How To Co-Parent During The Coronavirus Pandemic


Here’s how divorce lawyers and separated parents are handling social distancing, custody arrangements, and child support during the COVID-19 crisis.

By Brittany Wong

03/27/2020 07:27 pm EDT

Co-parenting is full of challenges under normal circumstances. Trying to maintain a healthy parenting dynamic with your ex during a global pandemic is doubly hard.

Stephanie Sinclair knows that firsthand. The writer, who lives in a suburb near Phoenix, has two kids, ages 12 and 9, with her ex. When things first started getting bad with coronavirus in early March, she and her ex had wholly different ideas about “social distancing.”

“Getting him to take it seriously was difficult,” she said. “He thought it was blown out of proportion and had even taken the kids to a really crowded park. And he was still taking them to group religious services even after both the CDC and the U.S. government recommended social distancing.”

Luckily, the church has since moved all services online. Sinclair, who has joint custody of the kids (they alternate weeks and swap on Monday) is taking co-parenting day by day.

“Thankfully, we both work in tech, so we have been able to work from home and be home with them during this time,” she said. “Right now, I think doing your best is the best you can do. If you have a co-parent who isn’t being as vigilant as you, it can be frustrating. But I’ve just tried to do my part and gently educate my kids.”

Sinclair has the right mentality, said Randall Kessler, a divorce lawyer in Atlanta and the author of “Divorce: Protect Yourself, Your Kids And Your Future.”

“Right now, you should be bending over backward to be accommodating and understanding,” he told HuffPost. “We are already seeing interference with parenting time: Often the parent in control, the custodial parent, doesn’t trust the other parent to protect the children, so they don’t allow visits.”

And currently, none of this can be litigated: The courts are closed, Kessler said.

“That’s why I go back to my earlier statement,” he said. “Behave well, for you may be judged down the road on how you handled this.”

“Behave well” was the overarching advice from divorce attorneys we interviewed, but if you’re a co-parent, you probably still have a lot of questions: Do existing custody agreements have to be followed to a T (even if your ex thinks they have symptoms of COVID-19)? How should you handle child support if one of you is laid off? Should you get any changes in writing?

Below, legal experts (and co-parents themselves) share a few tips on how to co-parent during this global health crisis.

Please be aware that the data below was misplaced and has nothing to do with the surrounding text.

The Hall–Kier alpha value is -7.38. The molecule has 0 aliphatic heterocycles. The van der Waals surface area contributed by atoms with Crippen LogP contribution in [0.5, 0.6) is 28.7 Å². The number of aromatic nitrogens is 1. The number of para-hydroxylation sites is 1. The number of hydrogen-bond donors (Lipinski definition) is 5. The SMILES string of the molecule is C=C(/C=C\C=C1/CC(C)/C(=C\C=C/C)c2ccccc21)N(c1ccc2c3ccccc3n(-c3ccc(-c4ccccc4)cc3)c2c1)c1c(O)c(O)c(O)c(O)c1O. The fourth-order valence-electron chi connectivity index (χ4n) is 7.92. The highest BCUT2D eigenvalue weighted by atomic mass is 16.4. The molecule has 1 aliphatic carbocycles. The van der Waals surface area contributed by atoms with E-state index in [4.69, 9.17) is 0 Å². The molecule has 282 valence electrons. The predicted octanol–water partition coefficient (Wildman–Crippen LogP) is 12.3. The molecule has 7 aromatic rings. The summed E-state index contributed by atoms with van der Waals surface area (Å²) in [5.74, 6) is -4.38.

Be flexible.

This is uncharted territory for parents and the legal community, said Alison L. Patton, a family law attorney, and mediator in San Diego. Routines have been blown apart almost overnight. Kids’ classrooms are at home. Some parents are out of work, others are working from home, and those in fields like health care and other essential services are facing long, unpredictable hours. With all this upheaval, it’s extra important to play nice with your ex, Patton said.

“Unless you’re dealing with a high-conflict ex who needs clear boundaries and rules, the name of the game during the COVID-19 pandemic is flexibility and working together for the sake of the children and your own sanity,” Patton said.

Now is not the time to argue about the small stuff or rehash old conflicts.

“Most kids are already feeling unsettled and anxious,” she said. “Having their parents problem-solve and be a united team will make all the difference in how they fare during this crisis.”

Be willing to modify child support in the event of a job loss.

Erin Levine, the founder of Hello Divorce, a legal assistance site, said that right now many parents are making modifications to child support because of widespread job loss. If that’s something you need to do, get any agreement you come to on your own with your ex in writing. If you can’t agree, Levin said to consider filing a motion with the court to preserve the right to modify the amount of support you’re paying back to the date your income took a hit.

If you need to have this conversation with your ex, approach it with as much compassion as you can.

“My biggest piece of advice is to be honest, and be especially thoughtful about tone when having difficult discussions with your ex,” Levine said. “We’re all struggling. We’re all trying to do the best we can right now. The more transparent and empathetic you can be right now, the better for everyone.”

Think twice — or three times — before you send that angry text.

Maybe don’t send that angry text about the trip your ex took right before things got bad in your state, Kessler said.

“Think about how you say things, how they will be received, how they will be preserved for future litigation,” he said. “No matter how right you are, the other person is also suffering. We all are. Fear of the unknown causes stress, and now is the time when the person you chose to have a child with could use your help and reassurance.”

Be understanding of your ex’s schedule.

During the school year, English teacher Katie Mitchell’s two kids, ages 7 and 10, usually live with her and go to their dad’s every other weekend. Since coronavirus hit, they’ve changed things around a bit: The parents have kept the every-other-weekend rotation, but they’re splitting weekdays in half down the middle right now.

“This gives me Thursday and Friday to catch up on work which is really necessary,” said Mitchell, who lives in northern Georgia. “That flexibility has been key: It’s hard to work at home and also supervise their home studies right now. With this agreement, both parents get a couple of child-free days to catch up on work, and the kids are not away from either parent for a long time.”


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